The IEA found that governments have mobilised $16-trillion in fiscal support throughout the Covid-19 pandemic, most of it focused on emergency financial relief for households and firms.
Based on an analysis of over 800 policy measures across more than 50 countries, the tracker shows that government spending for energy-related sustainable recovery measures has been channelled mostly through programmes that already exist, such as energy efficiency grants, public procurement, utility plans and support for electric transport options.
In addition, most of this spending is in G20 economies, with recovery measures announced to date in advanced economies expected to meet 60% of the investment needs set out for these economies in the Sustainable Recovery Plan.
In emerging and developing economies this share falls to 20%, where many countries have focussed their more limited fiscal leeway primarily on emergency health and economic measures.
The tracker shows that, while advanced economies have earmarked about $76-billion a year in government spending from 2021 to 2023 for clean energy, emerging and developing economy governments have earmarked only $8-billion yearly over the same period.
A report published in March by the Global Recovery Observatory, an initiative of Oxford University’s Economic Recovery Project and the United Nations Environment Programme, also concluded that recovery spending was falling short of nations’ commitments to a sustainable recovery.
The analysis concluded that only 18% of recovery spending announced to the end of February could be considered ‘green’ and that this spending was mostly accounted for by a small group of high-income countries.
It also concluded that global green spending, to date, had been incommensurate with the scale of the ongoing environmental crises of climate change, nature loss and pollution.
Can net-zero carbon emission targets be met without crashing the economy? wondered Cornelia Meyer in her article.
Can net-zero carbon emission targets be met
July 09, 2021
The campaign for net-zero emissions by 2050 is gaining momentum ahead of COP26 in November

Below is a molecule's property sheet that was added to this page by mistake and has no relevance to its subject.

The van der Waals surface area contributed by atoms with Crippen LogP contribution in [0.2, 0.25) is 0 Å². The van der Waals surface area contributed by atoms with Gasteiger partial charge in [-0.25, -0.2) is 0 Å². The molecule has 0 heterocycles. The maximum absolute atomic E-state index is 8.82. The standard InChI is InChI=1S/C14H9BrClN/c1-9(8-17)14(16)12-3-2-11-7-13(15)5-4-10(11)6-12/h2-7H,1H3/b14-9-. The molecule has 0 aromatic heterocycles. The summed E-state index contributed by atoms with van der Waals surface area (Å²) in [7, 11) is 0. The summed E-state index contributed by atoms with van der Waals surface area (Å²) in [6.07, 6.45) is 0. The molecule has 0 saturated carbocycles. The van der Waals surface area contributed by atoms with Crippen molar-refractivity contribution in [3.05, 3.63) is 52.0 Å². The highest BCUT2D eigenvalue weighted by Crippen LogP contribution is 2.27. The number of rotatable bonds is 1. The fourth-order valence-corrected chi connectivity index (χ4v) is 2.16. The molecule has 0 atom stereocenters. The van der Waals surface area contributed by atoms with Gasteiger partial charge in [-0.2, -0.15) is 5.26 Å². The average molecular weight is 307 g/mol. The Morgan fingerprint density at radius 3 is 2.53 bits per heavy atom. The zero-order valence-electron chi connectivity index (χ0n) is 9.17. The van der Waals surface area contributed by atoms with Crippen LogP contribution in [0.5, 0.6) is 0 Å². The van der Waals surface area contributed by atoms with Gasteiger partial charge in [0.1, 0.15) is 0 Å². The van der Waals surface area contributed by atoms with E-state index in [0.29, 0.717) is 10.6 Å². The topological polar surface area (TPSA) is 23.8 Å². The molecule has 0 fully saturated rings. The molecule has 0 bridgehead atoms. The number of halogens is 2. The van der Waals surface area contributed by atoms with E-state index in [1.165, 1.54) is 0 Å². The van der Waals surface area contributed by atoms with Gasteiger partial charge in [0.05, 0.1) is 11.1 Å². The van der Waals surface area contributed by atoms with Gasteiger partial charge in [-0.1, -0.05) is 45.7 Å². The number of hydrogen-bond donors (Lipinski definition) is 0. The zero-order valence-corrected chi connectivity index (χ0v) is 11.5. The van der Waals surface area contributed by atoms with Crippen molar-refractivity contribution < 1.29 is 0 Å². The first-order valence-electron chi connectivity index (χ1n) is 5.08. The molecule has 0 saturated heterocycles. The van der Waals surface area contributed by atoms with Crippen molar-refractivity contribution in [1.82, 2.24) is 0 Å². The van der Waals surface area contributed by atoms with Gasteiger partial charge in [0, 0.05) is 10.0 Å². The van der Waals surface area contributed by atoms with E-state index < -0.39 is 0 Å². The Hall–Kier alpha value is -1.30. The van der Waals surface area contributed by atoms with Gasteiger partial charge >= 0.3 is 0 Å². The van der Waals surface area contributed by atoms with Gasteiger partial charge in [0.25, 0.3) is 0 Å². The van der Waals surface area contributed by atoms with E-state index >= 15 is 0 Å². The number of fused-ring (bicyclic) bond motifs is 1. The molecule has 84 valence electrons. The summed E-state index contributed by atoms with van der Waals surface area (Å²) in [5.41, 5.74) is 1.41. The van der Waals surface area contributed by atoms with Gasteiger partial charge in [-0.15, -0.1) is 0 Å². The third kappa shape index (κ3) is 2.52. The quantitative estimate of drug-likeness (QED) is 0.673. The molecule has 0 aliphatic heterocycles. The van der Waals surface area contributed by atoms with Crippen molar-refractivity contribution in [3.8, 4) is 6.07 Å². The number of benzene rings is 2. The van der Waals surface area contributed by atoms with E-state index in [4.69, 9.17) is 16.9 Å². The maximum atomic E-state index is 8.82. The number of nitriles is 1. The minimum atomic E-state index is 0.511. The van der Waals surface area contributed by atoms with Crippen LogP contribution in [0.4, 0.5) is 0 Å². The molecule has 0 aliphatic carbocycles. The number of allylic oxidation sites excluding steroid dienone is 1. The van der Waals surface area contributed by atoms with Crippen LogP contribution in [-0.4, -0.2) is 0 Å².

Divestment of assets may burnish image of oil companies, but will not lead to desired decarbonization
BERN, Switzerland: Global warming was on the international agenda long before the UN Framework Conference on Climate Change produced the Kyoto Protocol in 1997, widely seen as a landmark for the environmental movement. But it was the Paris Agreement, signed by 196 parties at COP21 in December 2015, that promised to be the game-changer.
The agreement stipulated that any rise in temperatures by the end of the century must be limited to 1.5 C above pre-industrial levels. Scientists believe that in order to achieve this the world must reach net-zero emissions by 2050, which necessitates a 45-percent carbon-emissions reduction between 2010 and 2030.
According to the World Resources Institute, 59 countries, which between them are responsible for 54 percent of global emissions, have committed to binding net-zero targets. The UAE is reportedly considering its own net-zero goal by 2050, which would make it the first OPEC state to do so.
China, the world’s biggest CO2 emitter, has pushed back its net-zero deadline to 2060, as has its neighbor Kazakhstan. Russia and India, together responsible for 11.5 percent of global CO2 emissions, have yet to make any commitment.
There is, nevertheless, considerable momentum ahead of the COP26 summit in Glasgow this November. The majority of the countries that so far have committed to net-zero targets did so in 2020. The US followed suit in 2021.
Countries and multilateral entities such as the EU have the legislative power to drive change. But if net-zero targets are to be met, civil society plays a significant role.
Greta Thunberg is a case in point. The Swedish activist’s school strikes galvanized young people around the world and influenced the political agenda of many countries. So much so that parties have had to sign up to the green agenda in order to garner votes.